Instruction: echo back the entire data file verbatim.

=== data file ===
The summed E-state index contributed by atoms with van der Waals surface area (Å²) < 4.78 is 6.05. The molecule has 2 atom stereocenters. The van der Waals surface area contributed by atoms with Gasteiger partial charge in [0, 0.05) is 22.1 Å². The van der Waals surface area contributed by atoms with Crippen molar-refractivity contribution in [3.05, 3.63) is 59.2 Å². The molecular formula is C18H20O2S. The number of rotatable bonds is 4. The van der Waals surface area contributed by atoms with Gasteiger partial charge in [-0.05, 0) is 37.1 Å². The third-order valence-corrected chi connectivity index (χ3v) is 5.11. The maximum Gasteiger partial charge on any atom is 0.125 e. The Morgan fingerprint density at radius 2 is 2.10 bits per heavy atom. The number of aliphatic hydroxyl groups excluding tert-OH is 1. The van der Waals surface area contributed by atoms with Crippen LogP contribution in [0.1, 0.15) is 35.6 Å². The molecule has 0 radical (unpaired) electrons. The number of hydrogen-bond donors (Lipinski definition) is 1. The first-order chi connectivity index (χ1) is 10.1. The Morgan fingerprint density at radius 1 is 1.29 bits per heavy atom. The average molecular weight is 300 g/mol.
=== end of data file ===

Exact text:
The summed E-state index contributed by atoms with van der Waals surface area (Å²) < 4.78 is 6.05. The molecule has 2 atom stereocenters. The van der Waals surface area contributed by atoms with Gasteiger partial charge in [0, 0.05) is 22.1 Å². The van der Waals surface area contributed by atoms with Crippen molar-refractivity contribution in [3.05, 3.63) is 59.2 Å². The molecular formula is C18H20O2S. The number of rotatable bonds is 4. The van der Waals surface area contributed by atoms with Gasteiger partial charge in [-0.05, 0) is 37.1 Å². The third-order valence-corrected chi connectivity index (χ3v) is 5.11. The maximum Gasteiger partial charge on any atom is 0.125 e. The Morgan fingerprint density at radius 2 is 2.10 bits per heavy atom. The number of aliphatic hydroxyl groups excluding tert-OH is 1. The van der Waals surface area contributed by atoms with Crippen LogP contribution in [0.1, 0.15) is 35.6 Å². The molecule has 0 radical (unpaired) electrons. The number of hydrogen-bond donors (Lipinski definition) is 1. The first-order chi connectivity index (χ1) is 10.1. The Morgan fingerprint density at radius 1 is 1.29 bits per heavy atom. The average molecular weight is 300 g/mol.